Factual Production in the Age of the Coronavirus

As New York City moved into Coronavirus shutdown this weekend, I wondered about the effects of the increasingly restrictive response to the epidemic on program production and delivery schedules.

NBA Started It

  • When the NBA cancelled its season, most of the world’s leading Sports franchises followed.
  • Next came Late Night Talk shows with their live audiences and large studio crews.
  • Live music performances, and then production of scripted film and TV series came next.

News

  • National broadcast and cable News programs are now feeling the pressure.
  • Field reporters are risking exposure out on their beats.
  • And then they risk cross-infection as they gather in sizable studio presentation teams.

Moving to Unscripted…

  • The two key factors that shape the response of the factual television business are:
    • Air travel, and
    • Limits on the size of gatherings.

Reality

  • Ensemble Reality shows are cancelling production, both in studio and in the field.
  • A producer called me today wondering how her ‘fixed rig’ show might proceed.
  • These operations are often located in drama-filled and crowded locations like hospitals where access will be denied in such a crisis.

History

Among the casualties in the History genre are:

  • Dramatic recreations with a cast of actors.
  • Big History ‘events’ involving complex field operations, like submersible dives to the wreck of the Titanic.
  • Sub-genres that rely on crews who travel to distant locations:
    • Examples are Egyptologists heading to Luxor, or Military historians off to Normandy.

Archive

  • Programs that are based on the archive are highly deliverable.
  • They may involve a small team of a producer, researcher and editor, and no travel.
  • Shows that involve re-cutting and refreshing an archive may also enjoy an advantage as buyers seek substitutes for delayed or cancelled programs.
  • Programs that rely heavily on CGI may also enjoy an advantage

Natural History

  • In the Nature / Wildlife genre, huge Blue Planet-like series must be dealing with big problems.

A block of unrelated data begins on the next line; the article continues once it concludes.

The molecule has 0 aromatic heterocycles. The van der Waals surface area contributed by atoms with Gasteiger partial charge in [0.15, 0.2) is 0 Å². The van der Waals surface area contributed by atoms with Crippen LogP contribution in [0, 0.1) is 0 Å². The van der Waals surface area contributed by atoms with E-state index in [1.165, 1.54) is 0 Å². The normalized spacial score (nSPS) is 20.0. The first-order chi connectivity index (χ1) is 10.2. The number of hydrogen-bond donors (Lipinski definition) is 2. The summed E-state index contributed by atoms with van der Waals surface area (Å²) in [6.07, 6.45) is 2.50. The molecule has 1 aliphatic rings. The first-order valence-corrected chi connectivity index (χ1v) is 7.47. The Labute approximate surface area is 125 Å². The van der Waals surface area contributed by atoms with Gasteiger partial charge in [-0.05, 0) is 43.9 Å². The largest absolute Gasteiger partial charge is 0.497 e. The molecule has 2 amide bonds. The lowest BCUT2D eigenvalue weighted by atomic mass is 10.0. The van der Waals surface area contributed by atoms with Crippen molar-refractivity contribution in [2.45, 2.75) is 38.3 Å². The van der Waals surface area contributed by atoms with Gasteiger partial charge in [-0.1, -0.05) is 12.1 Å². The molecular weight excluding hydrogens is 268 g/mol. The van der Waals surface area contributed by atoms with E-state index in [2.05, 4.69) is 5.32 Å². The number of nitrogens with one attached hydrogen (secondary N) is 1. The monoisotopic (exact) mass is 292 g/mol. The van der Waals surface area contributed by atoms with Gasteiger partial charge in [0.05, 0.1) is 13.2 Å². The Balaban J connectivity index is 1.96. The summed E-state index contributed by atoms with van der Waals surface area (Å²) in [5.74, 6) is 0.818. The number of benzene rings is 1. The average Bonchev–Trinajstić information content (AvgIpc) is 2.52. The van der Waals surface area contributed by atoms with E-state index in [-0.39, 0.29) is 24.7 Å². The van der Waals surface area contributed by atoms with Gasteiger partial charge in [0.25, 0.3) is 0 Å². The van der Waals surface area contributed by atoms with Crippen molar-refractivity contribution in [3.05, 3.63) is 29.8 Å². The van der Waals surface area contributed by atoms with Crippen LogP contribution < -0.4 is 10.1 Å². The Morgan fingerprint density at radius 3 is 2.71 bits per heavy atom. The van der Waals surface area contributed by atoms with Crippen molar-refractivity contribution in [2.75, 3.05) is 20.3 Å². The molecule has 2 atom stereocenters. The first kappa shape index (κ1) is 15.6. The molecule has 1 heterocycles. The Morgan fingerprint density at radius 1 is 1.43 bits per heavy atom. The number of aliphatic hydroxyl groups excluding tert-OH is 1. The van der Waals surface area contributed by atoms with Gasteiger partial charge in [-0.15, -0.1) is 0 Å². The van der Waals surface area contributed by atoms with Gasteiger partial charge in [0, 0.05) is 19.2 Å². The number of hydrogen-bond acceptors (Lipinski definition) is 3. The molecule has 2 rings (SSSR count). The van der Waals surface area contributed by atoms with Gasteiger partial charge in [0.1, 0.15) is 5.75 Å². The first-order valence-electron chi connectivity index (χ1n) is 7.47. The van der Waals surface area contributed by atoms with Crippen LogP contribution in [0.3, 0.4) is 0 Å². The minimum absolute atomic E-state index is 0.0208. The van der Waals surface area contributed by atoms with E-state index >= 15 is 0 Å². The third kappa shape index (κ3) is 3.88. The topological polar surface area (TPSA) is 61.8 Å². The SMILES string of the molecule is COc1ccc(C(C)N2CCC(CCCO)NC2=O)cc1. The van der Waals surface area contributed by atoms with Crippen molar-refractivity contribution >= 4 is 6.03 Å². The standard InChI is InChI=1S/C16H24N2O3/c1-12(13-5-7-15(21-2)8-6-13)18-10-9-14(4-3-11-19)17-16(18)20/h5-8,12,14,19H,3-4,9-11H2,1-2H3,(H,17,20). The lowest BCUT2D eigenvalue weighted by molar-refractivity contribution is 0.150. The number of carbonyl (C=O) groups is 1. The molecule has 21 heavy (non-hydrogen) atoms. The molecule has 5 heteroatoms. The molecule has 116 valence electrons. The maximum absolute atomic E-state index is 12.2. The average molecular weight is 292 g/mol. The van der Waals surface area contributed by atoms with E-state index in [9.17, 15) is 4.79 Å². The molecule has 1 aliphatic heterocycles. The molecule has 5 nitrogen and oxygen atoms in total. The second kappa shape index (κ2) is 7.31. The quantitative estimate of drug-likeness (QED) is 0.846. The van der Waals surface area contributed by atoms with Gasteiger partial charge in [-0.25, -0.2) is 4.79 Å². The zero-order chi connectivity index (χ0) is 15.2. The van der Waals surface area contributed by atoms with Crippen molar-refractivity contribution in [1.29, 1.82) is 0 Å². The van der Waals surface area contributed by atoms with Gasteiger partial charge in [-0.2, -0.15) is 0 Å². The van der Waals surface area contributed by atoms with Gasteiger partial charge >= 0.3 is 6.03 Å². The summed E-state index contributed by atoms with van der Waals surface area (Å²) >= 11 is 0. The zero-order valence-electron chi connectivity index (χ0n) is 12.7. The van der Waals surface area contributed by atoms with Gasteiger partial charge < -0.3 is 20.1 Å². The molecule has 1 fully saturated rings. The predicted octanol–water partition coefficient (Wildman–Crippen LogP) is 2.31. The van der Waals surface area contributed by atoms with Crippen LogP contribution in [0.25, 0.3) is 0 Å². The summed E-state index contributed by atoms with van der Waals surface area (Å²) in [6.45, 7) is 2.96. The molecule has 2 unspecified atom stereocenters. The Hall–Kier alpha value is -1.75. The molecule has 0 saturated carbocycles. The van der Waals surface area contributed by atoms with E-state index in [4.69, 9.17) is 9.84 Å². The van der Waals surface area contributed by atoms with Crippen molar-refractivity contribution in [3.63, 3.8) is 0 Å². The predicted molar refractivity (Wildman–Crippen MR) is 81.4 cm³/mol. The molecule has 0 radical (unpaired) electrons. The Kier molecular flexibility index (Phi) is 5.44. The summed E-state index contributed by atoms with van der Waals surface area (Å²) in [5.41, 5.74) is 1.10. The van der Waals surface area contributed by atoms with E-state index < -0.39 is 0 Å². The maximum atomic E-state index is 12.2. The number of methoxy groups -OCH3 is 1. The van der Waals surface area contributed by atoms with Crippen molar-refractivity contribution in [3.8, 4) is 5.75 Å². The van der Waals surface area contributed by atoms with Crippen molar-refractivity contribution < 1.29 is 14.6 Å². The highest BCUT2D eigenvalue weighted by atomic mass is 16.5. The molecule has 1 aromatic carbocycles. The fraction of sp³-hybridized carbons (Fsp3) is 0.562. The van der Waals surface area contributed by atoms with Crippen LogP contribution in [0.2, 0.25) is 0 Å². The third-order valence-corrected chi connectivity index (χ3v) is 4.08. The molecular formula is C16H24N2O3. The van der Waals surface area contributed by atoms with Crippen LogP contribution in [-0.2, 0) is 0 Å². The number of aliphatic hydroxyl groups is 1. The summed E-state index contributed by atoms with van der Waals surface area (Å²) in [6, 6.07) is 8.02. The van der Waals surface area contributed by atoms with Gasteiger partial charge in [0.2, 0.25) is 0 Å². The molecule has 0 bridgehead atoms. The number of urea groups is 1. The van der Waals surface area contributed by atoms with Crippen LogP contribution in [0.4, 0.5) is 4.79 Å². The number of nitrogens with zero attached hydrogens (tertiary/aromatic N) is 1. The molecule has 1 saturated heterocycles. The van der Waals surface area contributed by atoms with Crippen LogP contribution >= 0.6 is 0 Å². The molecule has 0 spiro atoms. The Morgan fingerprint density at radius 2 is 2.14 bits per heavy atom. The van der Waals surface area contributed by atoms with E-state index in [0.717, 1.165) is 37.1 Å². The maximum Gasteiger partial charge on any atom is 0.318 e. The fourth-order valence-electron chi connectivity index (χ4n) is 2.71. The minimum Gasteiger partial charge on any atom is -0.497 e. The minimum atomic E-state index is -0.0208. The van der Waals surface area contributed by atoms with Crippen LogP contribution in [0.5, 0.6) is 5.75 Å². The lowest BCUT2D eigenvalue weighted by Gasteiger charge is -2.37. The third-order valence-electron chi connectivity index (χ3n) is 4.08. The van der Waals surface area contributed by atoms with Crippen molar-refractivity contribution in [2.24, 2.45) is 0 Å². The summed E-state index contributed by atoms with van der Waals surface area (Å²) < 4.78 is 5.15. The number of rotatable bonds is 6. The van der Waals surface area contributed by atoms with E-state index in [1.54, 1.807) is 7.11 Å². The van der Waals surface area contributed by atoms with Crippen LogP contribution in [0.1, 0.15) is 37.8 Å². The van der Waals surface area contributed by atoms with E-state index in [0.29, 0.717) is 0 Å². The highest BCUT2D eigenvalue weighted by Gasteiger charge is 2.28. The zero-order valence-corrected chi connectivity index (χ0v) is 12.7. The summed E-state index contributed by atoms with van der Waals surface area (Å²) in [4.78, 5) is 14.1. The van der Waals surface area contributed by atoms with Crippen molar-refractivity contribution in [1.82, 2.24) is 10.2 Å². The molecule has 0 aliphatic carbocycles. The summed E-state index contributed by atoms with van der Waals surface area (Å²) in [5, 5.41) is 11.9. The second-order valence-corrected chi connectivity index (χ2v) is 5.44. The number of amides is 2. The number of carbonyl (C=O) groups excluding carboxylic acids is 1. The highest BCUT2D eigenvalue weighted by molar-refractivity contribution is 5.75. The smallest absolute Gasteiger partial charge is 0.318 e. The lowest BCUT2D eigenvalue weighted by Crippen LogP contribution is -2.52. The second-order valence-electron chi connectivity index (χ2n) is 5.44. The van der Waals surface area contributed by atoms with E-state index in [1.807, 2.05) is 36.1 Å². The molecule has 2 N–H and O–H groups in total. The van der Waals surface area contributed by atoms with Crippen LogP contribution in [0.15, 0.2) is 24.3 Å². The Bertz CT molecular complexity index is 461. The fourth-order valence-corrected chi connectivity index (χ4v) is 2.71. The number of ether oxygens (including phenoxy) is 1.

• They are likely to involve crews who travel to distant locations.
    • And there they often mix with the unprotected populations of poorer countries.
  • The elderly ratings rockstar David Attenborough is among the most vulnerable demos.
    • He will likely be grounded from serving as the embedded host of Blue Chip programs.
    • And lesser Wildlife talent will be reluctant to be exposed to virus risk for the foreseeable future.
  • Seasonality is another factor: many wildlife stories depend on capturing in Spring the key breeding sequences, often in remote sites.
  • For many species, these shoots will be suddenly off the table.

Wildlife: Singles & Couples

  • Wildlife programs that are driven by single cinematographer, or by a film-making couple, are more likely to deliver on plan.
  • Particularly if their projects are conveniently located near their home base.
  • All the better if they own a deep archive of compelling sequences to fall back on.

LIVE

  • One-off LIVE Wildlife specials like Yellowstone, Alaska and Serengeti will be unsustainable due to travel restrictions and the extensive crews required in field and studio.
  • On the other hand, this is a positive moment for LIVE Wildlife shows that rely on fixed camera rigs and small local crews.
  • Moving beyond Natural History, I can’t see how A+E Networks’ hit PD Live and its spin offs can continue production.
  • Police departments, field and studio crews, and the mainly minority populations who get hassled, are all experiencing virus restrictions.

Production Ecosystem: On a Tightrope

  • The major network groups have surgically removed cushion after cushion from the programming ecosystem.
  • Outside the big, repeating program franchises, well-established producers now commonly work in their basements.
  • They depend on networks of proven sub-contractors who in turn work out of their garages.
  • Many lack the financial or operating bandwidth to absorb a default down the production line.
  • It’s inevitable that the virus itself, or maybe just the distractions of caring for stay-at-home children, will disrupt key links in the chain.
  • Deadlines will be missed, and quality compromised.
  • Channels may respond by deferring or refusing payments to producers.
  • The economic health of the industry is walking the tightrope.

Ratings Up!

  • Meanwhile, an early report shows a ratings uptick for broadcasters of as much as 7%.
  • Its likely that HUTS – Homes Using Television – are rising in the absence of other entertainment and social activities.
  • We’ll watch closely how this translates into revenues for networks, though these are limited because most media buys are locked in.
  • Dominant streaming services, like Netflix and Disney + with their deep inventories, are likely to get a boost in viewing and subscriptions.
  • Niche SVOD services may experience a higher churn rate as their shallow inventories will be exposed to consumers who are cutting costs in response to the economic downturn.

Final Word

  • Our industry, like my adopted city, is remarkably resilient!
  • Producers, distributors and network programmers will rapidly adjust to the restrictions on their production processes, and to the oncoming recession.
  • New creative solutions will arise, just as they did after 9/11 and other such shocks.
  • Advantage will likely fall to the nimble, the flexible, and the deeply-researched.
  • There will be winners: new ones and repeaters. There always are.

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